In an old Seinfeld clip from about 20 years ago, Jerry and Kramer famously and comically discuss the concept of a write-off. Kramer indicates that “all these big companies, they write off everything” before they each conclude that they don’t know what a write-off is. Comedy aside, Kramer and Jerry are not the only ones who have trouble grasping the concept of a write-off.
In fact, write-off is not technically a tax term anyway. There are two types of tax benefits, a deduction and a credit. It’s often that a taxpayer will say to us, “I get a credit for that, right?” or “can I deduct that on my taxes?” Both a deduction and a credit are commonly confused for one another, and either may be called a “write-off” in the vernacular, but it’s a differentiation worth discussing.
A tax deduction is something that reduces taxable income. A credit is something that reduces tax. A further distinction of credits is whether or not the credit is refundable or not, which is a topic for a future post.
As an example, if a taxpayer has income of $100,000 and is unmarried, he or she is in the 28% bracket and, based on 2015 rates, would have paid $21,071 in tax. A $10,000 deduction would bring the income down to $90,000 and into the 25% bracket and $18,294 of tax liability. If, instead of a $10,000 deduction, there was a 10% credit, the taxpayer would still be in the 28% bracket and have a calculated tax of $21,071, but would have a $10,000 credit against it, bringing the ending tax liability to $11,071. Clearly, a tax credit is better than a tax deduction; however, deductions are more common than credits.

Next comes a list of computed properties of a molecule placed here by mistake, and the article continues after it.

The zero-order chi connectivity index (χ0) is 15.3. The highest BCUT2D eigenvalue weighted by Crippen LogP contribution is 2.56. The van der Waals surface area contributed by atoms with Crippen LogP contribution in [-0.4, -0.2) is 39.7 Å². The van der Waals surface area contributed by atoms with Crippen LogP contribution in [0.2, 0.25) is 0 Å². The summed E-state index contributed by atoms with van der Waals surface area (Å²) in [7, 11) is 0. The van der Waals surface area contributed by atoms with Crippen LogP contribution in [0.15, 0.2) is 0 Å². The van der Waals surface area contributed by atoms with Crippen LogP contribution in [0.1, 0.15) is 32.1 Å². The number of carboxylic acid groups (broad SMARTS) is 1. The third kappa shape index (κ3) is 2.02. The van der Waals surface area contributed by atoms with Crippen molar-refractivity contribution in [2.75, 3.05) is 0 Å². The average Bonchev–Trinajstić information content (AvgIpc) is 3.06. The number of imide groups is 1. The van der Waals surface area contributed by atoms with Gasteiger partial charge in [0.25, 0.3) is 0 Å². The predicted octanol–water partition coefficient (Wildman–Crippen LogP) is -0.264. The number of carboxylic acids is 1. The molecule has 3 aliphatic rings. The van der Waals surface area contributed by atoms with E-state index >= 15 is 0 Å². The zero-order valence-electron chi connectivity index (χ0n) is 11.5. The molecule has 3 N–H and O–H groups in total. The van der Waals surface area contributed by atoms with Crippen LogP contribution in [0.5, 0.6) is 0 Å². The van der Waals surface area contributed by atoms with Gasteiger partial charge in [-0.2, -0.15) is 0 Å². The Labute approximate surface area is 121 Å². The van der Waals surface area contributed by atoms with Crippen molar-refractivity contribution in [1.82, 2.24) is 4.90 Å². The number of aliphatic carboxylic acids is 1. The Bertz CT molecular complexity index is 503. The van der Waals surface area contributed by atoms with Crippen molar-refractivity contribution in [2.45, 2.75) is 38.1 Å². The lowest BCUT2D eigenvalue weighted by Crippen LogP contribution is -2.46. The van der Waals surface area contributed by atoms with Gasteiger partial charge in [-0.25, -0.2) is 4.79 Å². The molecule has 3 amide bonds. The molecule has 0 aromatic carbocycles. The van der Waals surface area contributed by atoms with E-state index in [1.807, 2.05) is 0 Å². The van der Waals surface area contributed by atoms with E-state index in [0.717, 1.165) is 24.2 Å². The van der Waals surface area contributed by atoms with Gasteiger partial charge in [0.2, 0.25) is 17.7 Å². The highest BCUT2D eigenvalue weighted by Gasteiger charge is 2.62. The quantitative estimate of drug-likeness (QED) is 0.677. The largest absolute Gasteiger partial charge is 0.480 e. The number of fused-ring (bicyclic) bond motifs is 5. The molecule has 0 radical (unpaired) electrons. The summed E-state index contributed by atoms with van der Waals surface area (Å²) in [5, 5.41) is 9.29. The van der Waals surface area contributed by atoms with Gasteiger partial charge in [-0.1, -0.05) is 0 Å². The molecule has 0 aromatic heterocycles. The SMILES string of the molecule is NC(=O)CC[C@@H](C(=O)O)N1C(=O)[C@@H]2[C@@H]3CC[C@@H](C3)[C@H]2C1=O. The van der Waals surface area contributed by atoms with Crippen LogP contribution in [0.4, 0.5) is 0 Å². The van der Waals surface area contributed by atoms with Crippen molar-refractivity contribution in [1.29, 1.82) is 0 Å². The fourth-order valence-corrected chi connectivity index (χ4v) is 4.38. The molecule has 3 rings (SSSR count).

Most taxpayers, unless they are phased out by income levels, receive the standard deduction, or itemized deductions, if their mortgage interest, real estate taxes, state and local taxes and charitable giving (among other things) exceeds the amount of the standard deduction. The standard or itemized deductions, as applicable, reduce taxable income.
There are also deductions for exemptions. Each taxpayer is an exemption, along with dependents. In 2015, each exemption was a $4,000 deduction, unless income levels caused this deduction to be limited or phased out completely.
Other common deductions are business expenses, health savings account contributions, certain retirement plan contributions, student loan interest, and in the case of manufacturers and construction firms, the domestic production deduction.
There are credits for tax paid to foreign countries or other states, energy improvements, dependent care expenses, and others. The child tax credit is a common credit that taxpayers with children under 17 and reduces tax by $1,000 per child for married couples with adjusted gross income (AGI) under $110,000 or single taxpayers with less than $75,000 of AGI. Higher-education costs can be a credit or a deduction depending on the situation (the credit is only for a percentage of college costs, though). The earned income credit is another credit that you may hear discussed occasionally. The EIC is for low-income working families with children.
One of the most beneficial Pennyslvania credits is the Educational Improvement Tax Credit (EITC), which firm principal Jeremy Allen wrote about in 2014 for the Central Penn Business Journal.
Anything that reduces a taxpayer’s ending liability is generally good news, but knowledge about how deductions and credits differ will allow you to understand why your burden was alleviated to the extent it was when it is time to file your returns.
By Dan Massey, CPA, Manager